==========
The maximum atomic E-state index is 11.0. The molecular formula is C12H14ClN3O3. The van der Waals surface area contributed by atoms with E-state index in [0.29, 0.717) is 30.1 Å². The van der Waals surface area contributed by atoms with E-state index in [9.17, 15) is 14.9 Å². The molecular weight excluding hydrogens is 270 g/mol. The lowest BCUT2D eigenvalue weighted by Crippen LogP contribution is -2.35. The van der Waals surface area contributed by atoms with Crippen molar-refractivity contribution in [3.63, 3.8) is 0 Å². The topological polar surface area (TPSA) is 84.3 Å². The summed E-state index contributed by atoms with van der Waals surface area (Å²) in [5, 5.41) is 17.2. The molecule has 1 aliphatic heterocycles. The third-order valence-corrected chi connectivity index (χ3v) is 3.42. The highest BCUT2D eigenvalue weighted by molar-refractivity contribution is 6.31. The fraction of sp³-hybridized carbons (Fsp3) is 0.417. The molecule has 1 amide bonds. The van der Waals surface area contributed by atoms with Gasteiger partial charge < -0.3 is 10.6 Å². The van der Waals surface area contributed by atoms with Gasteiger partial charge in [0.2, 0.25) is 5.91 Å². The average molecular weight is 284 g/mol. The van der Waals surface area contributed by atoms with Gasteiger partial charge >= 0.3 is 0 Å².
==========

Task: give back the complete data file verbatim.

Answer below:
The maximum atomic E-state index is 11.0. The molecular formula is C12H14ClN3O3. The van der Waals surface area contributed by atoms with E-state index in [0.29, 0.717) is 30.1 Å². The van der Waals surface area contributed by atoms with E-state index in [9.17, 15) is 14.9 Å². The molecular weight excluding hydrogens is 270 g/mol. The lowest BCUT2D eigenvalue weighted by Crippen LogP contribution is -2.35. The van der Waals surface area contributed by atoms with Crippen molar-refractivity contribution in [3.63, 3.8) is 0 Å². The topological polar surface area (TPSA) is 84.3 Å². The summed E-state index contributed by atoms with van der Waals surface area (Å²) in [5, 5.41) is 17.2. The molecule has 1 aliphatic heterocycles. The third-order valence-corrected chi connectivity index (χ3v) is 3.42. The highest BCUT2D eigenvalue weighted by molar-refractivity contribution is 6.31. The fraction of sp³-hybridized carbons (Fsp3) is 0.417. The molecule has 1 amide bonds. The van der Waals surface area contributed by atoms with Gasteiger partial charge < -0.3 is 10.6 Å². The van der Waals surface area contributed by atoms with Gasteiger partial charge in [0.2, 0.25) is 5.91 Å². The average molecular weight is 284 g/mol. The van der Waals surface area contributed by atoms with Gasteiger partial charge >= 0.3 is 0 Å².